• Pristine fuel for early galaxies - This project will be the first large-scale, purpose-built observational program using some of the world's biggest and best telescopes to discover how the universe's earliest galaxies attracted and processed enough fuel to form the stars we see.
  • Elucidating the physical mechanisms of environment-driven galaxy evolution - This project will use advanced optical/radio observations and numerical simulations to tackle one of the most important problems in the field of galaxy evolution: what physical mechanisms are responsible for transforming spiral galaxies into lenticular galaxies within galaxy groups?
  • Revealing how elliptical galaxies formed - This project will target the dark outer reaches of galaxies with new techniques and the world's largest telescopes to understand how elliptical type galaxies formed and evolved over cosmic time.
  • Plasmonic nanoparticles for probing and perturbing the spatial organisation of membrane proteins - Receptors on the surface of cells provide vital functions and represent a large fraction of drug targets. By combining nanotechnology with biophysics, this project will test the hypothesis that the spatial organisation of these receptors can affect their function.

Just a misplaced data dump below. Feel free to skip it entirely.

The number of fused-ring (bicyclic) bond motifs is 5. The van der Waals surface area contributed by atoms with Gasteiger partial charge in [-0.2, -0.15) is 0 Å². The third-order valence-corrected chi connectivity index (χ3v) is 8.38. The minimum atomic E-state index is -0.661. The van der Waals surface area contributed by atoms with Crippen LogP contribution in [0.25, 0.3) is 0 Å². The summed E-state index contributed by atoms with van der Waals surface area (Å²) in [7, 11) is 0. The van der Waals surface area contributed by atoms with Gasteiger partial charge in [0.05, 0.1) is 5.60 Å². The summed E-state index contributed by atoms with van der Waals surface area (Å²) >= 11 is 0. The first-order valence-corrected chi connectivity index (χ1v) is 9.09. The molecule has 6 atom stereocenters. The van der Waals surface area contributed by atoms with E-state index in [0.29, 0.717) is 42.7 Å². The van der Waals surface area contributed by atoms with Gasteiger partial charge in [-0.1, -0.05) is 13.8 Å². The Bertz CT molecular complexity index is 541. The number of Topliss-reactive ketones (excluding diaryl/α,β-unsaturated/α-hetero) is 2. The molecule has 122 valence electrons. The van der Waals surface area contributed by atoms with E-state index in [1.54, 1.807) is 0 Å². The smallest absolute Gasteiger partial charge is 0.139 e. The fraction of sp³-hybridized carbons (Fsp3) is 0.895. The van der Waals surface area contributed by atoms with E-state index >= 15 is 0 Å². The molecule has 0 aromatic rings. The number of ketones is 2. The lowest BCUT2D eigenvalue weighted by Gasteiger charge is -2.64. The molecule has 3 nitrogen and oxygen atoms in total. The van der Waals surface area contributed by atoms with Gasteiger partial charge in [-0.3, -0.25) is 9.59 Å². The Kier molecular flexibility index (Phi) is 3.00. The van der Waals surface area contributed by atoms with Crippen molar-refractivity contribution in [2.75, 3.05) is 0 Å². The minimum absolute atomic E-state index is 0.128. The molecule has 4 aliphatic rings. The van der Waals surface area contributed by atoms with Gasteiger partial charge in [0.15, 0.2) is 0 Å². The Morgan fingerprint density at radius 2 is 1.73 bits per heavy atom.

• Congestion control of networks: a unified stochastic framework - This research will develop ways to reduce delays in the internet and allow for growth in the power grid, without requiring additional infrastructure.
  • Quantum effects in photosynthesis: responsible for highly efficient energy transfer or trivial coincidence? - This project, which has the potential to impact the design of efficient solar energy solutions, will seek to understand the highly efficient energy transfer processes in photosynthesis.
  • Photonic crystals at visible wavelengths - Three dimensional sculptured nano-structures made at a very high spatial resolution will open the way to control light emission, propagation, and transmission and enable optically thin and transparent solar cells to harvest the light.
  • Collective dynamics in Fermi superfluids - At very low temperatures, particles such as atoms, electrons and nucleons can display remarkable behaviours, such as superfluidity or flow without resistance. This project will provide new insight into the way superfluids respond to a small disturbance and at the same time obtain precise measurements of a number of their key properties.
  • Quantum properties of high-spin ultra-cold matter - The aim of this project is to theoretically investigate high-spin atomic gases, which are a new type of ultra-cold matter with many unique properties akin to the physics of the early Universe.
  • New generation periodic lattices for ultracold quantum gases - Periodic arrays of ultracold atoms trapped by magnetic microstructures will be used to mimic condensed matter systems with nontrivial geometries such as honeycomb lattices. These magnetic lattices will enable us to study exotic quantum states, such as those found in graphene, which has great potential for new-generation atomic-scale electronics.